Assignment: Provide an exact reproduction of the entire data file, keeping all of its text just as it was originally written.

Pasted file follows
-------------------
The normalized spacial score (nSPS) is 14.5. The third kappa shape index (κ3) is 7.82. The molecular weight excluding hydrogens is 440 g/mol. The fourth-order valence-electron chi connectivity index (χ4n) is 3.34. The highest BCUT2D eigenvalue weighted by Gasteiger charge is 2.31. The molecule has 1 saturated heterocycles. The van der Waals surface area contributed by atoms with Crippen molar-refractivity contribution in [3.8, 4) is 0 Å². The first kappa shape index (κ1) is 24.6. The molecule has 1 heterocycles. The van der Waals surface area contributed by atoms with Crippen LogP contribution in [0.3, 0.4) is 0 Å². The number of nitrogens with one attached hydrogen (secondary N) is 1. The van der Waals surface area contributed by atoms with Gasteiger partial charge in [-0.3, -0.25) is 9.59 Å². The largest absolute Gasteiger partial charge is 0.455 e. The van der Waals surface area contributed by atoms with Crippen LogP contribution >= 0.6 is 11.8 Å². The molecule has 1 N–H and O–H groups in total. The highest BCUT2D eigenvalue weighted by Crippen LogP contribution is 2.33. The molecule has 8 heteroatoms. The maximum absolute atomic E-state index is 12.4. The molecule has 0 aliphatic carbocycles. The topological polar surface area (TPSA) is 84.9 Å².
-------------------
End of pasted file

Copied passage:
The normalized spacial score (nSPS) is 14.5. The third kappa shape index (κ3) is 7.82. The molecular weight excluding hydrogens is 440 g/mol. The fourth-order valence-electron chi connectivity index (χ4n) is 3.34. The highest BCUT2D eigenvalue weighted by Gasteiger charge is 2.31. The molecule has 1 saturated heterocycles. The van der Waals surface area contributed by atoms with Crippen molar-refractivity contribution in [3.8, 4) is 0 Å². The first kappa shape index (κ1) is 24.6. The molecule has 1 heterocycles. The van der Waals surface area contributed by atoms with Crippen LogP contribution in [0.3, 0.4) is 0 Å². The number of nitrogens with one attached hydrogen (secondary N) is 1. The van der Waals surface area contributed by atoms with Gasteiger partial charge in [-0.3, -0.25) is 9.59 Å². The largest absolute Gasteiger partial charge is 0.455 e. The van der Waals surface area contributed by atoms with Crippen LogP contribution >= 0.6 is 11.8 Å². The molecule has 1 N–H and O–H groups in total. The highest BCUT2D eigenvalue weighted by Crippen LogP contribution is 2.33. The molecule has 8 heteroatoms. The maximum absolute atomic E-state index is 12.4. The molecule has 0 aliphatic carbocycles. The topological polar surface area (TPSA) is 84.9 Å².